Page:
September Reading

 

I must confess that I spent the first week or so of September staring at the books I’d started but not finished with some trepidation. Not because the contents were scary (apart from Invisible Women but I’ll come onto that) but because I was scared I might find that my inability to read had increased. 

What if I opened the pages and couldn’t manage more than a chapter? What if I couldn’t read more than a sentence? What if I couldn’t make sense of the words at all. 

My brain likes catastrophising. 

Anyway, it was Marian Keyes who broke the spell. I’m not a huge fan of her fiction but admire her talent anyway, and her non-fiction is always funny and warm. I want to be wrapped in the midst of her family, absorbing their tales with all of my ears. These slight essays and journal entries were a blast of fresh air to my dull and stultified brain. 

Then I turned to Bernardine Evaristo’s Girl Woman Other. This had been on my shelf for ages and I’d been worried about cracking the front page open. Partly because of hype and my long history of not actually enjoying Booker prize winners, and partly because I was worried this would be another Queenie, which I hated (I’m sorry I’m sorry but I just couldn’t). 

Anyway, I was wrong on both counts, and how. This was funny and joyful and a delight. A cast of women telling their truths, living their lives with honesty and pleasure. A medley of experiences and personalities, a jigsaw of characters that all knit together to form a picture of glorious womanhood. And JOY! 

"when Yazz talks about her unusual upbringing to people, the unwordly ones expect her to be emotionally damaged from it, like how can you not be when your mum's a polyamorous lesbian and your father's a gay narcissist (as she describes him), and you were shunted between both their homes and dumped with various godparents while your parents pursued their careers?
this annoys Yazz who can't stand people saying anything negative about her parents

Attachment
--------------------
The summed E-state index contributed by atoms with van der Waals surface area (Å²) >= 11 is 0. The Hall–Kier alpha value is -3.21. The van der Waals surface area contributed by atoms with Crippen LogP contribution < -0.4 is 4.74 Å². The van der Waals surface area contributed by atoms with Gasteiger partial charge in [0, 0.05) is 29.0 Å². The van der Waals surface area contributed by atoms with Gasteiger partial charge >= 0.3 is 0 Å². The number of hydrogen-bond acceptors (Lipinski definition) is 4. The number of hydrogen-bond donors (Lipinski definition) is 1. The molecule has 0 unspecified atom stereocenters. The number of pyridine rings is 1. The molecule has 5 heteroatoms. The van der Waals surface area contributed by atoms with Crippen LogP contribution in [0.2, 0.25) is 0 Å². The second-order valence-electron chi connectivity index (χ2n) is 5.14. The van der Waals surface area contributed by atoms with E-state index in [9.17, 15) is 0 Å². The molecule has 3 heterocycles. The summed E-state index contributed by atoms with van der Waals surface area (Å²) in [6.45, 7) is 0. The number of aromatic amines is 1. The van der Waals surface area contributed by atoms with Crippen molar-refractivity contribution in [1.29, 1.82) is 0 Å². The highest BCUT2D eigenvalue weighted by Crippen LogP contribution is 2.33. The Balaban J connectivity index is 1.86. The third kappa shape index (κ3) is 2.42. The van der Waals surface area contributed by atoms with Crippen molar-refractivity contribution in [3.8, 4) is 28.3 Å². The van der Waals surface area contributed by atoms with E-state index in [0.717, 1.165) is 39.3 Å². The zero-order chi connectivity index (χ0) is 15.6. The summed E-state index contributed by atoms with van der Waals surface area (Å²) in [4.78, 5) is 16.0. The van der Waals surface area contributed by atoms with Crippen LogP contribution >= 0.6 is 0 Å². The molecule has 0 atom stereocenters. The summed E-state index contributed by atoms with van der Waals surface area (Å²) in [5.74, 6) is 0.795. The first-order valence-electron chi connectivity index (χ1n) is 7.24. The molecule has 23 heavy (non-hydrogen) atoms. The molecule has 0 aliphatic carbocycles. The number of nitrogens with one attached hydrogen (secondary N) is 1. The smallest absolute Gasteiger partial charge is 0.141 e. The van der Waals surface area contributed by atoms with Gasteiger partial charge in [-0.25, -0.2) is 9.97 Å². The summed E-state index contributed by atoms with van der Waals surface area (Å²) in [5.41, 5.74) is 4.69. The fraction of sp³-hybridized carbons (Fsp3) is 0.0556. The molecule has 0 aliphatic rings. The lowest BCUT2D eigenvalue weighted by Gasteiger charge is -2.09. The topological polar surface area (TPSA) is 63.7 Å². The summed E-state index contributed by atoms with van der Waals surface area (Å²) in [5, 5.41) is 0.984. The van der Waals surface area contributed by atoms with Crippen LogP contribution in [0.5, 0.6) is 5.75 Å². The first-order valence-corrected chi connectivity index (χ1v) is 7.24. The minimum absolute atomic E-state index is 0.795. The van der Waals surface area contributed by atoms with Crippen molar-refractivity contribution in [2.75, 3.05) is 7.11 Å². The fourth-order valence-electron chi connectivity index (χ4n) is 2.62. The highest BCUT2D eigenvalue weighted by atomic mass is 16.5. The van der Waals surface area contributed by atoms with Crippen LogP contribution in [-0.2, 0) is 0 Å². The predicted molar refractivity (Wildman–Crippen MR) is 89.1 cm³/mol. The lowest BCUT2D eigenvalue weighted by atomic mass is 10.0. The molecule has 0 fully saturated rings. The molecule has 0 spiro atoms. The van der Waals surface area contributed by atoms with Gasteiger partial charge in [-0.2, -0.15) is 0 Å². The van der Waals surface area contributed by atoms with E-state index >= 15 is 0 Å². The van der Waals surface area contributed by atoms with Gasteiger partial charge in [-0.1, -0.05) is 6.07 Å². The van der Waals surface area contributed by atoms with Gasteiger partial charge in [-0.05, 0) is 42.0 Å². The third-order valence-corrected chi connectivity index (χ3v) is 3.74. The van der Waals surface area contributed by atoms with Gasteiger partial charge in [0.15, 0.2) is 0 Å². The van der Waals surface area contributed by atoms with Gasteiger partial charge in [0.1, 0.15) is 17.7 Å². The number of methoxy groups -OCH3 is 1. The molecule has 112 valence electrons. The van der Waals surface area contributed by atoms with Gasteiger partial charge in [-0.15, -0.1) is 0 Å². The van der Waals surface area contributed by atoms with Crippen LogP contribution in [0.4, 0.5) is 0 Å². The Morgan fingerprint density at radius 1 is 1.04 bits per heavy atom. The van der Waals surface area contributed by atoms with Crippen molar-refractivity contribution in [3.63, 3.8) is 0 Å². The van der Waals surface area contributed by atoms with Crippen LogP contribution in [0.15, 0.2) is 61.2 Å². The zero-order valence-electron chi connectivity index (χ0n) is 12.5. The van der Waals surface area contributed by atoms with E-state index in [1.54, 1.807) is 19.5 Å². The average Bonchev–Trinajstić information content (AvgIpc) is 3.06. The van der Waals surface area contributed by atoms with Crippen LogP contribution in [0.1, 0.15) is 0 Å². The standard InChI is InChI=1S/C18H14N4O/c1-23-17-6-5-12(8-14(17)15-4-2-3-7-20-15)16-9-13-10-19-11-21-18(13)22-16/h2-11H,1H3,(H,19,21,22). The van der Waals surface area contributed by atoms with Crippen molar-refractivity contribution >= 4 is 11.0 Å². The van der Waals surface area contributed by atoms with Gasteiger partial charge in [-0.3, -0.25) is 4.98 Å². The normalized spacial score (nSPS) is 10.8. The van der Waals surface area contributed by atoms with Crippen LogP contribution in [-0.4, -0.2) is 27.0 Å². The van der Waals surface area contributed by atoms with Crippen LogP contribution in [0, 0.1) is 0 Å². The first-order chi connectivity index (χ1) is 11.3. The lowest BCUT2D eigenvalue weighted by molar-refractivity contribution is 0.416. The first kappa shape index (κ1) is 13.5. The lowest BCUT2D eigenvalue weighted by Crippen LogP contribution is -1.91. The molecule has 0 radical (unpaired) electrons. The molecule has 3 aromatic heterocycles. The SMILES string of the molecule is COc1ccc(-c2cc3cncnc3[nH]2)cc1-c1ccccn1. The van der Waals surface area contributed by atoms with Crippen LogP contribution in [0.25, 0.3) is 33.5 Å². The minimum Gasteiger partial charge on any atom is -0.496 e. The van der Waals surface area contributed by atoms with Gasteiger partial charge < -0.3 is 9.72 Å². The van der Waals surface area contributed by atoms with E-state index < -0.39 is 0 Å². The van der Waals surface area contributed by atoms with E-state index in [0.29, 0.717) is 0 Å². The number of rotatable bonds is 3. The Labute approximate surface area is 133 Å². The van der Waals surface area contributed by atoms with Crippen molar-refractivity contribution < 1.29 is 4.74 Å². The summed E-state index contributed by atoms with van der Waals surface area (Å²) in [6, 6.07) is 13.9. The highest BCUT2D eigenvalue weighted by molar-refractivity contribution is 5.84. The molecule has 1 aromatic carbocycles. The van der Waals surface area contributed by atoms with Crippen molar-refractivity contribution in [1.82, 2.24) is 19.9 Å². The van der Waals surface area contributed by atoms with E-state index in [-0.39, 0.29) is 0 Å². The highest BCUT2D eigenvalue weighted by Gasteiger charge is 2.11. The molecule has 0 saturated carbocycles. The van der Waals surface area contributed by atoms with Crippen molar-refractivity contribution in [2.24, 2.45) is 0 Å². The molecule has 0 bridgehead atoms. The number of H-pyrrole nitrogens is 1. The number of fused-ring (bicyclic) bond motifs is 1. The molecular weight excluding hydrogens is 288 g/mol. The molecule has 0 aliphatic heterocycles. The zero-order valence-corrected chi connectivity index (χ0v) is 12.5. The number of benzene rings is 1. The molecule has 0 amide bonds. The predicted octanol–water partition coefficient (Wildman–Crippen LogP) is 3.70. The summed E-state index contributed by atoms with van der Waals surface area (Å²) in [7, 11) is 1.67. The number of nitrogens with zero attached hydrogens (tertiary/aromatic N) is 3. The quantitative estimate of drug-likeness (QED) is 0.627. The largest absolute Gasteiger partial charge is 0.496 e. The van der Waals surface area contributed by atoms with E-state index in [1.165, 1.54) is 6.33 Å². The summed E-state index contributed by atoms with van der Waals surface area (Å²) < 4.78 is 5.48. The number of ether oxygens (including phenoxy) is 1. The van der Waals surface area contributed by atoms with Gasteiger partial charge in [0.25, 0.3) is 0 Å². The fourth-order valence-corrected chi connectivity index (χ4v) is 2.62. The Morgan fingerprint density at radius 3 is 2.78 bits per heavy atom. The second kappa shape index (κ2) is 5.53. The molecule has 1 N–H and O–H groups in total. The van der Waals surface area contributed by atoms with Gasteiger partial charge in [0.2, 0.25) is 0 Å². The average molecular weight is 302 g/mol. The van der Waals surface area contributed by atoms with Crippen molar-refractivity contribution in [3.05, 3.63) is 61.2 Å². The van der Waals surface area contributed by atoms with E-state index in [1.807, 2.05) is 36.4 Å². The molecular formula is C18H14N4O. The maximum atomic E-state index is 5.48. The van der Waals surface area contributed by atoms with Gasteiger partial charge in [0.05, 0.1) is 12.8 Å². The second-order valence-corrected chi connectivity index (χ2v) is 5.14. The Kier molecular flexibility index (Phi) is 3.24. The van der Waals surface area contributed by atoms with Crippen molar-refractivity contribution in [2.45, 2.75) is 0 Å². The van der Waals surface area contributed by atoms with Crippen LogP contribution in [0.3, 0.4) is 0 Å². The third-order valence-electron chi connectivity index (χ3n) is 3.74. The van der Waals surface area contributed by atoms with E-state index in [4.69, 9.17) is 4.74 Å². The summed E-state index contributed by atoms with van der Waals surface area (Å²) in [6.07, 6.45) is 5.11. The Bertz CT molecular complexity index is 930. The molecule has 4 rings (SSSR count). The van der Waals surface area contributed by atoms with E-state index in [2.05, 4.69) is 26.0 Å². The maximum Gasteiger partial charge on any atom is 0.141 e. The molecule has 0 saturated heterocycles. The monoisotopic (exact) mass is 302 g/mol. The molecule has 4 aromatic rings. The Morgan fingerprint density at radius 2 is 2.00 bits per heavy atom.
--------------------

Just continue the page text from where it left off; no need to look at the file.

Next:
that's her perogative"

A friend and I went to see the play of Sarah Walters The Night Watch a year or so ago and, oh boy, the gloom. Lesbians are not allowed to be happy in fiction, it seems. Every single one was tortured and miserable, suffering in various melodramatic ways, martyred by their passions, suffering in a terribly, terribly British way. 

It was so melodramatic, it was funny, but it still left a bitter taste in the mouth. 

"she still straightens and dyes her hair, currently an unseemly grey at the roots, pulled back from a face that's gone slack except for a mouth that holds all her misery like a drawstring tightened around a pouch."

But. But Girl Woman Other has no time for this kind of nonsense. Joy comes off every page, is in every page. The message is that these are just women, doing their thing, being themselves, not suffering agonies for it. And I bloody LOVED it. 

If you’ve avoided it so far, don’t put it off any longer, it’s the ideal tonic for these times. 

And now I’ve blathered on for long enough. Criado Perez’s Invisible Woman needs a post of its own really. So diligently researched and a complete eye opener as to how women are overlooked in everything from seatbelt design to heart attack diagnosis, from mobile phone design to development of drugs actually meant to help us. It made me angry but I don’t want to end this post on that sort of note, so here’s a favourite passage from one of my favourite books of the year: 

"Roland decided long ago to align himself with L'Etablissement, which is why he's a winer and a household name
among the educated classes
where it counts
Amma, on the other hand, has waited three decades before being allowed in through the front door. 
although she hasn't exactly been hammering on the castle walls for the duration
in truth, girlfriend spent much of her early career slinging rocks at it"

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